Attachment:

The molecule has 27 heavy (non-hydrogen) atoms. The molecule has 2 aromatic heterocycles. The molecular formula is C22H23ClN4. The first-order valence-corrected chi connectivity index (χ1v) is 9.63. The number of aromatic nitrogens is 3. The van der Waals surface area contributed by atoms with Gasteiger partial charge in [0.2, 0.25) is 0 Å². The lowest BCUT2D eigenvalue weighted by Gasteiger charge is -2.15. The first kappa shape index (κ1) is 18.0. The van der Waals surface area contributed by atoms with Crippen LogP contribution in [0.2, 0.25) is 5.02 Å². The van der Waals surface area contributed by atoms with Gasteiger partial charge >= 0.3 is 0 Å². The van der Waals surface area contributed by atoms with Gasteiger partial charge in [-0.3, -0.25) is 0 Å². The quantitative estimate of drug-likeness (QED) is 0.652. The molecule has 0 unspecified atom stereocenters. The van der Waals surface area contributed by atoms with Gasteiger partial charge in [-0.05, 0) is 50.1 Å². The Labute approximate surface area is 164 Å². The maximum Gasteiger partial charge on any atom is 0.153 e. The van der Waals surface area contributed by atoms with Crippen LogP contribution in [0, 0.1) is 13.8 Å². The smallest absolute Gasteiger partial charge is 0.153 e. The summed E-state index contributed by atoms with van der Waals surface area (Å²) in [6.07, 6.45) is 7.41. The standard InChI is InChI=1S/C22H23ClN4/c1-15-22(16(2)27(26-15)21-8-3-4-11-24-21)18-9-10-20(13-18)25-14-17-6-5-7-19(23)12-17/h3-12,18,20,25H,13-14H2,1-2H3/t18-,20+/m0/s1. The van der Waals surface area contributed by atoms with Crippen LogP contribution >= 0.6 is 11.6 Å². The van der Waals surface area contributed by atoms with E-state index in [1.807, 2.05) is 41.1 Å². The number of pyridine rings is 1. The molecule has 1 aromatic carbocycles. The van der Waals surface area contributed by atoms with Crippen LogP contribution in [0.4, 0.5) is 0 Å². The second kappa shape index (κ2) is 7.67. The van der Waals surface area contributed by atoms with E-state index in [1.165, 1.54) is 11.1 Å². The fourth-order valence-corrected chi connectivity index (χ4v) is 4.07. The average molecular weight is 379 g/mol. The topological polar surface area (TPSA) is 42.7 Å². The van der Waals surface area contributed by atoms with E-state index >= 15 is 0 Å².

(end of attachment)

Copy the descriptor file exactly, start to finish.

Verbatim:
The molecule has 27 heavy (non-hydrogen) atoms. The molecule has 2 aromatic heterocycles. The molecular formula is C22H23ClN4. The first-order valence-corrected chi connectivity index (χ1v) is 9.63. The number of aromatic nitrogens is 3. The van der Waals surface area contributed by atoms with Gasteiger partial charge in [0.2, 0.25) is 0 Å². The lowest BCUT2D eigenvalue weighted by Gasteiger charge is -2.15. The first kappa shape index (κ1) is 18.0. The van der Waals surface area contributed by atoms with Crippen LogP contribution in [0.2, 0.25) is 5.02 Å². The van der Waals surface area contributed by atoms with Gasteiger partial charge >= 0.3 is 0 Å². The van der Waals surface area contributed by atoms with Gasteiger partial charge in [-0.3, -0.25) is 0 Å². The quantitative estimate of drug-likeness (QED) is 0.652. The molecule has 0 unspecified atom stereocenters. The van der Waals surface area contributed by atoms with Gasteiger partial charge in [-0.05, 0) is 50.1 Å². The Labute approximate surface area is 164 Å². The maximum Gasteiger partial charge on any atom is 0.153 e. The van der Waals surface area contributed by atoms with Crippen LogP contribution in [0, 0.1) is 13.8 Å². The smallest absolute Gasteiger partial charge is 0.153 e. The summed E-state index contributed by atoms with van der Waals surface area (Å²) in [6.07, 6.45) is 7.41. The standard InChI is InChI=1S/C22H23ClN4/c1-15-22(16(2)27(26-15)21-8-3-4-11-24-21)18-9-10-20(13-18)25-14-17-6-5-7-19(23)12-17/h3-12,18,20,25H,13-14H2,1-2H3/t18-,20+/m0/s1. The van der Waals surface area contributed by atoms with Crippen LogP contribution >= 0.6 is 11.6 Å². The van der Waals surface area contributed by atoms with E-state index in [1.807, 2.05) is 41.1 Å². The number of pyridine rings is 1. The molecule has 1 aromatic carbocycles. The van der Waals surface area contributed by atoms with Crippen LogP contribution in [0.4, 0.5) is 0 Å². The second kappa shape index (κ2) is 7.67. The van der Waals surface area contributed by atoms with E-state index in [1.165, 1.54) is 11.1 Å². The fourth-order valence-corrected chi connectivity index (χ4v) is 4.07. The average molecular weight is 379 g/mol. The topological polar surface area (TPSA) is 42.7 Å². The van der Waals surface area contributed by atoms with E-state index >= 15 is 0 Å².